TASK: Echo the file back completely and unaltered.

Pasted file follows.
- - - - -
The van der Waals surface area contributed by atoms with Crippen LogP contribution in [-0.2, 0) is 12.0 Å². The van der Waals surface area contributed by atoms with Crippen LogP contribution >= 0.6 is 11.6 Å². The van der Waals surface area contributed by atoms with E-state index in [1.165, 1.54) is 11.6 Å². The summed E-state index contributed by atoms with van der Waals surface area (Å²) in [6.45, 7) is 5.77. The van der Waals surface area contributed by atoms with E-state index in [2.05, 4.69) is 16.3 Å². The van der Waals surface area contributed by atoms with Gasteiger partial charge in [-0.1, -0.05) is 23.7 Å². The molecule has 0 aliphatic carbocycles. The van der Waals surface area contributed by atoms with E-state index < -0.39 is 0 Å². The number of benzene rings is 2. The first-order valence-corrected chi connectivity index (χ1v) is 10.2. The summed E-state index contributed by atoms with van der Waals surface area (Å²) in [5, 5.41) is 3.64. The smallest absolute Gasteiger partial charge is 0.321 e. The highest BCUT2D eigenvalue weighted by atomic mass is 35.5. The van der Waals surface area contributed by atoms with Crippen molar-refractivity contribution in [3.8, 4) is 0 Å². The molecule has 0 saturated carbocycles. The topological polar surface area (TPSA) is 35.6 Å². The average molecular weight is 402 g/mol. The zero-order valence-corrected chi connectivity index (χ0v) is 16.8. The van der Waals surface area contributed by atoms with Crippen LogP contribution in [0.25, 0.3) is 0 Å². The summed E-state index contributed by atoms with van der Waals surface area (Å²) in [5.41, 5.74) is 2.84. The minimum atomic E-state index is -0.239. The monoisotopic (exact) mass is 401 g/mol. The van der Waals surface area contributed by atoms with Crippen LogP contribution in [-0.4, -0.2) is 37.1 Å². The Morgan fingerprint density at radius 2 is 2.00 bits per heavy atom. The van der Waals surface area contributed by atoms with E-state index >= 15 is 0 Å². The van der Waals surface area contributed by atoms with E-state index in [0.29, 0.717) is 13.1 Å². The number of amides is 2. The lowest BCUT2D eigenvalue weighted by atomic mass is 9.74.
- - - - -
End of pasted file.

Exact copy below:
The van der Waals surface area contributed by atoms with Crippen LogP contribution in [-0.2, 0) is 12.0 Å². The van der Waals surface area contributed by atoms with Crippen LogP contribution >= 0.6 is 11.6 Å². The van der Waals surface area contributed by atoms with E-state index in [1.165, 1.54) is 11.6 Å². The summed E-state index contributed by atoms with van der Waals surface area (Å²) in [6.45, 7) is 5.77. The van der Waals surface area contributed by atoms with E-state index in [2.05, 4.69) is 16.3 Å². The van der Waals surface area contributed by atoms with Gasteiger partial charge in [-0.1, -0.05) is 23.7 Å². The molecule has 0 aliphatic carbocycles. The van der Waals surface area contributed by atoms with E-state index < -0.39 is 0 Å². The number of benzene rings is 2. The first-order valence-corrected chi connectivity index (χ1v) is 10.2. The summed E-state index contributed by atoms with van der Waals surface area (Å²) in [5, 5.41) is 3.64. The smallest absolute Gasteiger partial charge is 0.321 e. The highest BCUT2D eigenvalue weighted by atomic mass is 35.5. The van der Waals surface area contributed by atoms with Crippen molar-refractivity contribution in [3.8, 4) is 0 Å². The molecule has 0 saturated carbocycles. The topological polar surface area (TPSA) is 35.6 Å². The average molecular weight is 402 g/mol. The zero-order valence-corrected chi connectivity index (χ0v) is 16.8. The van der Waals surface area contributed by atoms with Crippen LogP contribution in [0.25, 0.3) is 0 Å². The summed E-state index contributed by atoms with van der Waals surface area (Å²) in [5.41, 5.74) is 2.84. The minimum atomic E-state index is -0.239. The monoisotopic (exact) mass is 401 g/mol. The van der Waals surface area contributed by atoms with Crippen LogP contribution in [-0.4, -0.2) is 37.1 Å². The Morgan fingerprint density at radius 2 is 2.00 bits per heavy atom. The van der Waals surface area contributed by atoms with E-state index >= 15 is 0 Å². The van der Waals surface area contributed by atoms with E-state index in [0.29, 0.717) is 13.1 Å². The number of amides is 2. The lowest BCUT2D eigenvalue weighted by atomic mass is 9.74.